Category Archives: Resources for employers

Leading Career Development All the Way– Inside Deloitte’s Return to Work Program

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Last year Deloitte Australia launched the highly successful Returnship Program – a back to work employment program designed for candidates who have taken an extended break or leave from their career.  The program is back by popular demand with applications open until February for the 2018 intake.

A first of its kind in Australia, Deloitte’s program offers a learning and career development experience designed to support employees re-engage in the workforce.  The reason this programme is leading the way in the HR world is that it equips participants with the skills, confidence and support crew required to successfully hit the ground running as they reignite their career.

Parents At Work has partnered with Deloitte to design and deliver the individual coaching as part of the Returnship Program.

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How Australian Businesses Can Better Support Working Dads

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These days, working while raising children is increasingly common. According to the ABS Survey of Employment Arrangements, Retirement and Superannuation, 62% of coupled parents work, while 60% of single parents work. What’s more, 90% of dads with children under 15 are employed, meaning the vast majority of Australian fathers are juggling work and parenting commitments in tandem. Here are just some of the ways Australian businesses should be looking to create a supportive environment for working dads.

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Flexible working – what it takes to be successful (A case study)

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Productivity in the UK has come under the spotlight following news that the nation’s GDP per hour worked is lower now than it was pre-recession. In fact, the UK’s productivity is falling further behind that of its European neighbours.

To help tackle this trend, chancellor George Osborne published the report Fixing the Foundations: Creating a more prosperous nation, which sets the agenda for a national productivity drive.

Despite this, the real ‘game changer’ in the fight to recover the British economy will be the measures businesses themselves can take to enable their employees to be more productive.

Enabling employees to be more effective when they’re in and out of the office and offering them flexible working options are just some of steps that businesses have taken to help to increase productivity and growth over the last five to ten years. In addition, last year the government gave every employee the right to request flexible working from their employer. However, an overall uplift in UK productivity is yet to be realised and the adoption of flexible working is not widespread.

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Reducing re-entry anxiety: how employers can help new parents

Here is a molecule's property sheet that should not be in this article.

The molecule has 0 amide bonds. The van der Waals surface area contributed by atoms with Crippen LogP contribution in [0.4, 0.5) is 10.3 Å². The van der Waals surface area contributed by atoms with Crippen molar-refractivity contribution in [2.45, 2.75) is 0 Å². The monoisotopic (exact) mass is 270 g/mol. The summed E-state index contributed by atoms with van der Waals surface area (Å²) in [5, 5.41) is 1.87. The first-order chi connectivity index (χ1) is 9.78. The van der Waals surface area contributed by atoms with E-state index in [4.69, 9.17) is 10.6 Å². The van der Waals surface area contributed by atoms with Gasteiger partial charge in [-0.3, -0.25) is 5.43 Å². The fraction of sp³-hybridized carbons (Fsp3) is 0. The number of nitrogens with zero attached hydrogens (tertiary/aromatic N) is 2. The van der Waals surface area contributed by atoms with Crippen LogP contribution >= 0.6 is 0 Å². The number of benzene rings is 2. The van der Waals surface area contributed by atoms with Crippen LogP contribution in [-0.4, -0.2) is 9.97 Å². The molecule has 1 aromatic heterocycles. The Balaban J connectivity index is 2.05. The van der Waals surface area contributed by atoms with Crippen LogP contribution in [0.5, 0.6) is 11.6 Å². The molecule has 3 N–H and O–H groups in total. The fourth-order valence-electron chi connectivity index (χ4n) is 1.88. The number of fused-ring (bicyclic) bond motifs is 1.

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As a business owner, I understand the challenges that come along with keeping employees motivated and engaged at work. Here at Kids & Company we put a lot of effort into making our employees feel supported, appreciated and secure. This becomes especially important when employees go on maternity leave and are away for extended periods of time.
When the Canadian Government increased parental leave to 35 weeks a decade ago, it seemed great; but the reality is, 35 weeks away is a very long time – long enough to lose touch with colleagues and friends, to feel alienated and awkward when faced with changes like employee turnover.  According to Statistics Canada (2014), only 29 per cent of parents with children under 18 are currently employed, proving that returning to work isn’t as simple as falling back into routine.

Employee engagement is a daily challenge for those in HR. They understand that most employees want to maintain a connection with their workplace while on maternity leave, and know that they play a key role in keeping this connection alive.

Losing great employees is more than a HR issue. The average cost of replacing employees can be anywhere from 40 to 400 per cent of the annual salary for that position, making turnover a huge expense from a financial perspective, so it’s worthwhile to invest in easing the transition from home back to work, rather than lose resources.

But how do they do it?

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Supporting Working Parents – it’s time to act. Australia Human Rights Commission website to help employers and parents

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Spurred by shocking statistics last year that exposed 1 in 2 women and 1 in 4 men experience discrimination during pregnancy, parental leave and the return to work period [1] the Australian Human Rights Commission (AHRC) has responded by launching a website for employers and employees to understand their legal obligations and entitlements better.

The new Government website – Supporting Working Parents – has been developed to help bridge the ‘gap between the law and education, and proper implementation’[2] of policies and practices that support employees with caring responsibilities.

The website includes “a compilation of leading practices and strategies being implemented in workplaces around the country to retain and support talented women and working parents,” said Elizabeth Broderick, Sex Discrimination Commissioner.

At the launch, employers were commended on their intention to ‘do the right thing’ but it was highlighted that many simply ‘don’t know what to do’ and ‘need guidance’.

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